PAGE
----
Creativity, Sharing Your Ideas, and Failure: Insights on Preaching Drawn from Ed Catmull’s Creativity Inc.


I recently read Creativity Inc. by Ed Catmull.

If you are unfamiliar with Ed Catmull he is one of the three founding members of Pixar.

If you are unfamiliar with Pixar. Go watch one of their movies and you’ll thank me.

The book shares his insights into leading at Pixar and the lessons he has learned about building and managing creative teams. The book is great and gives thoughtful insight into the creative process and offers a compelling window into the animation industry.

My head is still spinning from the sheer amount of material in this book.

As I read, I came across some ideas that have clear merits for us as preachers. In this post, I’m going to pull out three quotes and talk about how they inspire me as a preacher.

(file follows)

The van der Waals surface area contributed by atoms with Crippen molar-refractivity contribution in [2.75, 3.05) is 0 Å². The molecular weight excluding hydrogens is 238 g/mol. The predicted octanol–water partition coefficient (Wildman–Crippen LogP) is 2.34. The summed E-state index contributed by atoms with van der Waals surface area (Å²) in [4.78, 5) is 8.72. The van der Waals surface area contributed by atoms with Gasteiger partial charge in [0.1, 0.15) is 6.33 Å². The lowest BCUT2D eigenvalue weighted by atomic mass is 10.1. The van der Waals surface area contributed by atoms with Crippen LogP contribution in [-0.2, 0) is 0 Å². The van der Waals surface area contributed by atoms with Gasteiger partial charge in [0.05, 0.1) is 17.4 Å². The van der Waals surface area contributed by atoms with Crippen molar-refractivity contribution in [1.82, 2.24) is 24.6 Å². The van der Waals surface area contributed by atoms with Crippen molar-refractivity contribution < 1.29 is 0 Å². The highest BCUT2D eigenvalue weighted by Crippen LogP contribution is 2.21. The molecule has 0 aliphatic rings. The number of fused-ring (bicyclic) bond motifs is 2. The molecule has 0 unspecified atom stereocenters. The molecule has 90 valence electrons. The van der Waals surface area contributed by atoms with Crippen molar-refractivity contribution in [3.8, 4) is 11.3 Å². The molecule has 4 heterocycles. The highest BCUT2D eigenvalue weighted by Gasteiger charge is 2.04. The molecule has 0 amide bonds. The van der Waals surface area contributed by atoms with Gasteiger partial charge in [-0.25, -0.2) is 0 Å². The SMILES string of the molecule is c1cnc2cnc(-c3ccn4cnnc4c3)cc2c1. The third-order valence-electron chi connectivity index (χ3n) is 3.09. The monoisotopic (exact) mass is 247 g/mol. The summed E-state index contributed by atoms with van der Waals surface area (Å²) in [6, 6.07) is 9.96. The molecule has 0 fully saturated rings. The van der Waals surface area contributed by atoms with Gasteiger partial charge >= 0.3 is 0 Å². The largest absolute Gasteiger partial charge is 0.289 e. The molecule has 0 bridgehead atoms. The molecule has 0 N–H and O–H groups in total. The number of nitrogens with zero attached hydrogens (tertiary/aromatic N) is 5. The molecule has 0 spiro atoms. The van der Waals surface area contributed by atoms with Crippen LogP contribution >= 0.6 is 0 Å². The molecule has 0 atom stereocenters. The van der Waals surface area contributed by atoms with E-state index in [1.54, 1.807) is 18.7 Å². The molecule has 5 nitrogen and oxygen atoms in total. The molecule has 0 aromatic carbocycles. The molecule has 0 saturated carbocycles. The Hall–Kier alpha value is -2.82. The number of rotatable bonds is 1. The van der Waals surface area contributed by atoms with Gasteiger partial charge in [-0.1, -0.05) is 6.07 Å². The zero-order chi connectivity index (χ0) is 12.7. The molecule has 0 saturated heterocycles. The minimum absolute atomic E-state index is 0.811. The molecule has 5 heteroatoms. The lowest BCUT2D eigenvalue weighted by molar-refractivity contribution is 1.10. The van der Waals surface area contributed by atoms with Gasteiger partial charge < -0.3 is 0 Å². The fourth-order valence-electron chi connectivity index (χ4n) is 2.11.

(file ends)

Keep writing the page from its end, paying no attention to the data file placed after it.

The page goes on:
I hope they inspire you too.

Quote #1:

“You are not your idea, and if you identify too closely with your ideas, you will take offense when they are challenged.”

One of the core principles of the early process at Pixar was the development of a creative brain trust. This group was made of up creative people, directors and producers, who gathered to look at and discuss the latest version of a film/story. The goal of the group was to offer feedback and reactions in order to help the director of the film continue to refine their story.

The central word to this process is “candor.” All members agree to be open and honest and to accept that encouragement or criticism as an effort to help the director push their creative vision to the best it can be.

As preachers, we encounter this sort of criticism outside of the safety of a brain trust. On a given Sunday, we may encounter all sorts of responses to our preaching. The key difference being that we have delivered our finished product and are now finding out what people think good or bad.

In this case, Catmull’s quote rises to the surface. How closely do you associate with the ideas of your preaching? 

Of course, you have a personal connection to what you preach: you believe what you preach and are often trying to share that belief or persuade someone to it.